Welch touts Dreamer bill passed by House, headed to Senate

Photo by Luke Zarzecki, Community News Service
U.S. Rep. Peter Welch, D-Vt., speaks at a news conference Friday about new legislation to aid “Dreamer” immigrants in their quest for citizenship. A bill passed in the House heads to the Senate for consideration.

LUKE ZARZECKI
Community News Service

Legislation passed in the U.S. House last week to provide a path to citizenship for Dreamer immigrants deserves attention and a vote in the Senate, Vermont Congressman Peter Welch said on a visit home last week.

At a news conference at the University of Vermont last Friday, Welch discussed the Dream and Promise Act, which aims to put undocumented immigrants who came to the U.S. as minor children on a path to U.S. citizenship. Welch touted Dreamers and their contributions to Vermont and the nation. 

The Dreamer bill passed the House 237-187, with mostly Democrats and seven Republican members in favor. It now goes to the Senate where Welch said he hopes majority leader Sen. Mitch McConnell, R-Ky. will steer it to a vote.

At Welch’s side on Friday stood Juan Conde, a Dreamer and student at UVM’s Larner College of Medicine. Two years from becoming a doctor, Conde said he hopes to specialize in oncology and work on a cure for cancer, a focus stemming from his late mother’s battle with cancer. 

Conde said he moved to Texas from Mexico with his mother when he was only 9, and against steep odds, earned a Ph.D. in biochemistry. That paved the way for him to be accepted into medical school.

One of the main reasons that Conde said he chose UVM was because he felt as if Vermont was a safe and welcoming place.

“I feel like this school really embraces DACA students,” Conde said, using the acronym for earlier Dreamer legislation, the Deferred Action for Childhood Arrivals.

Although Conde said he does feel safe, the obstacles that DACA residents and students face are still prevalent in his life. For Conde and many other students, one of the biggest struggles is paying for college. 

“We are able to work, we are able to drive, but we don’t have access to grants or loans,” Conde said. 

According to Marie Johnson, UVM director of student financial services, DACA students do not qualify for federal or state financial aid unless they have a Social Security number. They do qualify for university grants and scholarships, she said.

Conde explained that making ends meet is difficult with little access to private loans and navigating a medical school schedule that leaves little time for a job. 

UVM President Tom Sullivan also addressed Friday’s news conference. When asked whether DACA students qualify for financial aid, Sullivan referred to it as an “open question.” However, he added that the university can help students in those circumstances in other formal ways.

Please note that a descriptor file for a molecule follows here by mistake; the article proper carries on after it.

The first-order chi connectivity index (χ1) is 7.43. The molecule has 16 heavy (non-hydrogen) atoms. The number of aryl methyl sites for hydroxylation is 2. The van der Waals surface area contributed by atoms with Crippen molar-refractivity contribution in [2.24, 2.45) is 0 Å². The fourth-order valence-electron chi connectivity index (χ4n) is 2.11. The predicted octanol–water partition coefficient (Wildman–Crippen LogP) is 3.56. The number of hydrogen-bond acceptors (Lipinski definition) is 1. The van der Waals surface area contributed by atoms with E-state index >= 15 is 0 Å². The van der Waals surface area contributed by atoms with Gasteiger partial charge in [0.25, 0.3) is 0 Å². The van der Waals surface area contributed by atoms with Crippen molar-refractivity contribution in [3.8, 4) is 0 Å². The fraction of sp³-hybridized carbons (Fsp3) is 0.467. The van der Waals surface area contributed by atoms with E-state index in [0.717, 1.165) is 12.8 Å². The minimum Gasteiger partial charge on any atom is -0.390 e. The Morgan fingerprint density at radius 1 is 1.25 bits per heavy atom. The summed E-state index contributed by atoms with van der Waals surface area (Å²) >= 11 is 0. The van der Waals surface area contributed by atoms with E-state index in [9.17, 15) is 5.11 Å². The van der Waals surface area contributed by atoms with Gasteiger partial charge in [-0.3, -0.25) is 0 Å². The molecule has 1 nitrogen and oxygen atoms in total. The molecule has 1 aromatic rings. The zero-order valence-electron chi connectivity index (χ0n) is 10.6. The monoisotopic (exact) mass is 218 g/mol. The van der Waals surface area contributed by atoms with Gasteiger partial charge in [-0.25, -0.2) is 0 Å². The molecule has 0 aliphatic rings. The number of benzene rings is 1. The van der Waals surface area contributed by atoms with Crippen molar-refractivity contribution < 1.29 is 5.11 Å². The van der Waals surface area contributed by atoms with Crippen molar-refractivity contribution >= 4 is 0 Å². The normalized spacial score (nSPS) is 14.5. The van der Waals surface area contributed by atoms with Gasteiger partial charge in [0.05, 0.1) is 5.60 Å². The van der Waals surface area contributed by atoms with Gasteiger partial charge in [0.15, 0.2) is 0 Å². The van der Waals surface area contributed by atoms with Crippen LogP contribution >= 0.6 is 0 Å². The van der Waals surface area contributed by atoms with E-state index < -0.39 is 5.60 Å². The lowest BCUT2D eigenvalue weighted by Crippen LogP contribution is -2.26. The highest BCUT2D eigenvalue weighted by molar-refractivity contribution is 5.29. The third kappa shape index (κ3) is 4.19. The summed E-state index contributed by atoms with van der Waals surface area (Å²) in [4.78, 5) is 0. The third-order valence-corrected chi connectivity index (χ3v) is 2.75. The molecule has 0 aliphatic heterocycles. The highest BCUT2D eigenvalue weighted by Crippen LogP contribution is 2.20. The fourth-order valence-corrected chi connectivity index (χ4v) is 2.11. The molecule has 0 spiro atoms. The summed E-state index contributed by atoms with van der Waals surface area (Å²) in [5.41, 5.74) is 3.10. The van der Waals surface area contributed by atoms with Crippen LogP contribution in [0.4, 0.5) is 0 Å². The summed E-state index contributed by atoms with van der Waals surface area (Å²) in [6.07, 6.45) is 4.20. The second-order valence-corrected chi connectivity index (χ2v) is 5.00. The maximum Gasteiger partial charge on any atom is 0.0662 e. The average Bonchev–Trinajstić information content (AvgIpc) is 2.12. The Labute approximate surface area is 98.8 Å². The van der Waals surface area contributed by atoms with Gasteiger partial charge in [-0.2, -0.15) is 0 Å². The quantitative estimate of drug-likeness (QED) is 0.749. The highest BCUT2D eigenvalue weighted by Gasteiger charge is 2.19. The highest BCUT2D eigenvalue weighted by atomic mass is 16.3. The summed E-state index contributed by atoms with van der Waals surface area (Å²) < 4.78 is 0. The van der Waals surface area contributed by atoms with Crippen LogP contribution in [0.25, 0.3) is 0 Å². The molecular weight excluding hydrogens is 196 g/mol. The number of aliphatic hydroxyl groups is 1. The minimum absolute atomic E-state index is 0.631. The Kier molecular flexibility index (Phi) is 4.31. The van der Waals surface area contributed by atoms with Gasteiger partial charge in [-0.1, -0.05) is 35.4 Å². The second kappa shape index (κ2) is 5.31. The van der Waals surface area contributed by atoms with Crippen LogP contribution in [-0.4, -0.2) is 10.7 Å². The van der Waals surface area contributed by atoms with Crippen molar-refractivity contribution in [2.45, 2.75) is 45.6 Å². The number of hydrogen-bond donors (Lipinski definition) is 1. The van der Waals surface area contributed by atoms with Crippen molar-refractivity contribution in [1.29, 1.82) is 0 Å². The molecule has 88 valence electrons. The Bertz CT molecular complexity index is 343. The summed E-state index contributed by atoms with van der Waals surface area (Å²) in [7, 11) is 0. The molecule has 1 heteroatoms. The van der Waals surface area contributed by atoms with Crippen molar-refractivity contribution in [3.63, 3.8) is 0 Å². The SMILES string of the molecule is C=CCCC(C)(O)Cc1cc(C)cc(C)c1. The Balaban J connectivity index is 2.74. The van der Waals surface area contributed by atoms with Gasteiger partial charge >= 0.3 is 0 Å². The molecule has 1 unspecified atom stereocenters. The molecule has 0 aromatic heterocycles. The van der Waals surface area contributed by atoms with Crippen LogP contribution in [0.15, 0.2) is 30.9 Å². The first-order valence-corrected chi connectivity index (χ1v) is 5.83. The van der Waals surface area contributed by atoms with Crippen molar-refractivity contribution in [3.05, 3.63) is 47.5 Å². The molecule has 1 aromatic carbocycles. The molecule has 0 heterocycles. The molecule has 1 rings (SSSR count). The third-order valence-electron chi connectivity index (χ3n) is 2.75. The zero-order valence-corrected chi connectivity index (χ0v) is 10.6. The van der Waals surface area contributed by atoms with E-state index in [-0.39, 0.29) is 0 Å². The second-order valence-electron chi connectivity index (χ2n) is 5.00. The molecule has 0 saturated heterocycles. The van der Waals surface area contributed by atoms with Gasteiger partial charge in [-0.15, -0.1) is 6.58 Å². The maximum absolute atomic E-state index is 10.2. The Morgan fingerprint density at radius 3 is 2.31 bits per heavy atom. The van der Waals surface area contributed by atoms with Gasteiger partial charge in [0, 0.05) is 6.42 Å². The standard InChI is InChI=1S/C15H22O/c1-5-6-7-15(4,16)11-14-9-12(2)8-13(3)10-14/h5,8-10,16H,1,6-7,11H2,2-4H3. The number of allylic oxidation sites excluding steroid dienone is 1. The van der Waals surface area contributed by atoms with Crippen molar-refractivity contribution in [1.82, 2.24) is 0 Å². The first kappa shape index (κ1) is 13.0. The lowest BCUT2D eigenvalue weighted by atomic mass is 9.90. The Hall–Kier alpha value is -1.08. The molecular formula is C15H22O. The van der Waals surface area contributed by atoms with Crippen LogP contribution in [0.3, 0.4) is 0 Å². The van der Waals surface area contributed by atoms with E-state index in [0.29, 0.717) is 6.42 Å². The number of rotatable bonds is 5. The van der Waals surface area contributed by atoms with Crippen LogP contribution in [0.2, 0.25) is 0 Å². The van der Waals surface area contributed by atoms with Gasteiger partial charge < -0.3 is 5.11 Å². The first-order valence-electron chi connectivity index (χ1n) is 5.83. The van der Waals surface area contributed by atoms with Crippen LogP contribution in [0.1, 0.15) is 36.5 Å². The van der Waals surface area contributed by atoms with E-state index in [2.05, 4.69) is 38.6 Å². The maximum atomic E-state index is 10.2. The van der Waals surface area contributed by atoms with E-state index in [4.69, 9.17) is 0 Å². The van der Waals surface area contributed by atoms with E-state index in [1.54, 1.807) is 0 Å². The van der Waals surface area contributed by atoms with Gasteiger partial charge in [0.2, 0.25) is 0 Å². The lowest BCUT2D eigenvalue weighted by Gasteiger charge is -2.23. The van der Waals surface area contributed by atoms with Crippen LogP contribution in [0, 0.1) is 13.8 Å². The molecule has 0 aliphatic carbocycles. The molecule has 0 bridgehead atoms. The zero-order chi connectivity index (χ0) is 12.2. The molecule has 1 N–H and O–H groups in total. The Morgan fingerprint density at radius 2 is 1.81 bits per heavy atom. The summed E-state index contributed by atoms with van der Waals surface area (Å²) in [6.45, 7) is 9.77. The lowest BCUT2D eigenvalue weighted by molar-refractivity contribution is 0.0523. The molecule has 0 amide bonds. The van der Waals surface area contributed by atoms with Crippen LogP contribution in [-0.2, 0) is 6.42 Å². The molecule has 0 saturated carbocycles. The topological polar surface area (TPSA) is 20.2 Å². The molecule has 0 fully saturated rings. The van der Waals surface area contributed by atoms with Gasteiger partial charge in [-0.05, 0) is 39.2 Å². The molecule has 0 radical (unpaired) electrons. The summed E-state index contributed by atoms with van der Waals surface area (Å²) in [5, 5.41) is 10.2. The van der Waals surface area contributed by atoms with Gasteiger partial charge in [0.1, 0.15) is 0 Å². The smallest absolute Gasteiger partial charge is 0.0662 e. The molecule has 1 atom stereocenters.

“At the University of Vermont, it has been and will continue to be our practice to protect undocumented students to the maximum extent under federal law,” Sullivan said. “Federal law does not require the university to track undocumented students, and in fact, the university does not collect or maintain any records regarding whether students are undocumented immigrants or not.”

The university does not disclose any information about students unless directed so by a subpoena issued by a federal court, Sullivan added. 

Although there are no programs tailored for Dreamers in particular, Sullivan said DACA students have access to all of the services that other students have.

“All the way from legal advice to counseling, anything we can do to contribute to their success and safety is our obligation,” Sullivan said. 

Welch said he does not know whether McConnell will bring the legislation up for a Senate vote. “America wants it, our citizens want it, Republicans – when I talk to them privately – want it, so it is up to Senator McConnell if he will let us have it,” Welch said. 

Welch said he believes that the issue of DACA is separate from other immigration issues. He said he disagrees with policy that punishes children for actions their parents took. 

“If a child is brought over by a parent, that child is not responsible for the decision that the parent made,” Welch said. “Why do we have a policy that punishes an innocent person?”

Welch’s visit to Burlington Friday also included a luncheon address to the Vermont Association for Justice and a visit to electronics manufacturer Dynapower, both in South Burlington.

Luke Zarzecki is a reporter with Community News Service, a collaboration with the University of Vermont’s Reporting & Documentary Storytelling program.

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